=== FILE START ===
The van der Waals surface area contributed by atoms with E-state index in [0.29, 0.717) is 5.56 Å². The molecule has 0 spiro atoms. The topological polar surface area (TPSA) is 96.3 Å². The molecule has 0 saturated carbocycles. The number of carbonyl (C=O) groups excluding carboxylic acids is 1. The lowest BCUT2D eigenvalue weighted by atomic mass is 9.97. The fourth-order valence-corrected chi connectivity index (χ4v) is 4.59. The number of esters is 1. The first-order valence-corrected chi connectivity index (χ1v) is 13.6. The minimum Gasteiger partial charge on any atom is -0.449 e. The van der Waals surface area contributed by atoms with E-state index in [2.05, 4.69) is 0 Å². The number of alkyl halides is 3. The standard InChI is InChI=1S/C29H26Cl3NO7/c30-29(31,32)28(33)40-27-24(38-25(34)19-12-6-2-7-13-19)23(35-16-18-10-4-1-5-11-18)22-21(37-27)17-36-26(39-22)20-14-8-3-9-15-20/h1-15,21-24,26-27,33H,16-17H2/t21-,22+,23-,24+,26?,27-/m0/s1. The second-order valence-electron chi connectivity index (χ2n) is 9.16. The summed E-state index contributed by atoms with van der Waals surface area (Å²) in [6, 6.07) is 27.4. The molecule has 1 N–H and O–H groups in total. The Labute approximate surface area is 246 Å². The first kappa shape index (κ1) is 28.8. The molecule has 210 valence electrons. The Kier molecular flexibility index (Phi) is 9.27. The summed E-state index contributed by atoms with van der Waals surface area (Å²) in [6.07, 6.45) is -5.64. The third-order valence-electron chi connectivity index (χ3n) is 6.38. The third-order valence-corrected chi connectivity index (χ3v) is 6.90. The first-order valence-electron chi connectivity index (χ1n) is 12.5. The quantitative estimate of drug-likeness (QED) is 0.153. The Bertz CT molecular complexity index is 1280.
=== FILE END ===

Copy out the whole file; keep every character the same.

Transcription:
The van der Waals surface area contributed by atoms with E-state index in [0.29, 0.717) is 5.56 Å². The molecule has 0 spiro atoms. The topological polar surface area (TPSA) is 96.3 Å². The molecule has 0 saturated carbocycles. The number of carbonyl (C=O) groups excluding carboxylic acids is 1. The lowest BCUT2D eigenvalue weighted by atomic mass is 9.97. The fourth-order valence-corrected chi connectivity index (χ4v) is 4.59. The number of esters is 1. The first-order valence-corrected chi connectivity index (χ1v) is 13.6. The minimum Gasteiger partial charge on any atom is -0.449 e. The van der Waals surface area contributed by atoms with E-state index in [2.05, 4.69) is 0 Å². The number of alkyl halides is 3. The standard InChI is InChI=1S/C29H26Cl3NO7/c30-29(31,32)28(33)40-27-24(38-25(34)19-12-6-2-7-13-19)23(35-16-18-10-4-1-5-11-18)22-21(37-27)17-36-26(39-22)20-14-8-3-9-15-20/h1-15,21-24,26-27,33H,16-17H2/t21-,22+,23-,24+,26?,27-/m0/s1. The second-order valence-electron chi connectivity index (χ2n) is 9.16. The summed E-state index contributed by atoms with van der Waals surface area (Å²) in [6, 6.07) is 27.4. The molecule has 1 N–H and O–H groups in total. The Labute approximate surface area is 246 Å². The first kappa shape index (κ1) is 28.8. The molecule has 210 valence electrons. The Kier molecular flexibility index (Phi) is 9.27. The summed E-state index contributed by atoms with van der Waals surface area (Å²) in [6.07, 6.45) is -5.64. The third-order valence-electron chi connectivity index (χ3n) is 6.38. The third-order valence-corrected chi connectivity index (χ3v) is 6.90. The first-order valence-electron chi connectivity index (χ1n) is 12.5. The quantitative estimate of drug-likeness (QED) is 0.153. The Bertz CT molecular complexity index is 1280.